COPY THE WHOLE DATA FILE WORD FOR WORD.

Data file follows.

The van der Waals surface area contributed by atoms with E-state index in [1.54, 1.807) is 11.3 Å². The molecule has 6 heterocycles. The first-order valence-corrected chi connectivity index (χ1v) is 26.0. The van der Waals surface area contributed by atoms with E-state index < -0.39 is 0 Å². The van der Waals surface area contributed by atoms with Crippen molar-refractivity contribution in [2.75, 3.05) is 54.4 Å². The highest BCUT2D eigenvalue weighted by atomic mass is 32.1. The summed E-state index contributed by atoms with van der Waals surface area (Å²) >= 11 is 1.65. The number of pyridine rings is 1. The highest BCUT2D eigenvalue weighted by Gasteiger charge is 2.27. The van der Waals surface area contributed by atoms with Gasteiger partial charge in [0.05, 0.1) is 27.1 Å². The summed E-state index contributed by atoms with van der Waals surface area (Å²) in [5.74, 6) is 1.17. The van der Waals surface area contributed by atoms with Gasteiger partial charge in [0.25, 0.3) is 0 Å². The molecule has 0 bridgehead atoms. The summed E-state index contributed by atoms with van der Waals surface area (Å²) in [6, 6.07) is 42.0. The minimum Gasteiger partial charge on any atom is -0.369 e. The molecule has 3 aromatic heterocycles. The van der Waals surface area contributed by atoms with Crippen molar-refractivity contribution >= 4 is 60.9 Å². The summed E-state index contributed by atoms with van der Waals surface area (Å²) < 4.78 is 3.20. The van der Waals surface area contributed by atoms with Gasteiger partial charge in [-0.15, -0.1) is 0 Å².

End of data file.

The van der Waals surface area contributed by atoms with E-state index in [1.54, 1.807) is 11.3 Å². The molecule has 6 heterocycles. The first-order valence-corrected chi connectivity index (χ1v) is 26.0. The van der Waals surface area contributed by atoms with E-state index < -0.39 is 0 Å². The van der Waals surface area contributed by atoms with Crippen molar-refractivity contribution in [2.75, 3.05) is 54.4 Å². The highest BCUT2D eigenvalue weighted by atomic mass is 32.1. The summed E-state index contributed by atoms with van der Waals surface area (Å²) >= 11 is 1.65. The number of pyridine rings is 1. The highest BCUT2D eigenvalue weighted by Gasteiger charge is 2.27. The van der Waals surface area contributed by atoms with Gasteiger partial charge in [0.05, 0.1) is 27.1 Å². The summed E-state index contributed by atoms with van der Waals surface area (Å²) in [5.74, 6) is 1.17. The van der Waals surface area contributed by atoms with Gasteiger partial charge in [0.25, 0.3) is 0 Å². The molecule has 0 bridgehead atoms. The summed E-state index contributed by atoms with van der Waals surface area (Å²) in [6, 6.07) is 42.0. The minimum Gasteiger partial charge on any atom is -0.369 e. The molecule has 3 aromatic heterocycles. The van der Waals surface area contributed by atoms with Crippen molar-refractivity contribution >= 4 is 60.9 Å². The summed E-state index contributed by atoms with van der Waals surface area (Å²) < 4.78 is 3.20. The van der Waals surface area contributed by atoms with Gasteiger partial charge in [-0.15, -0.1) is 0 Å².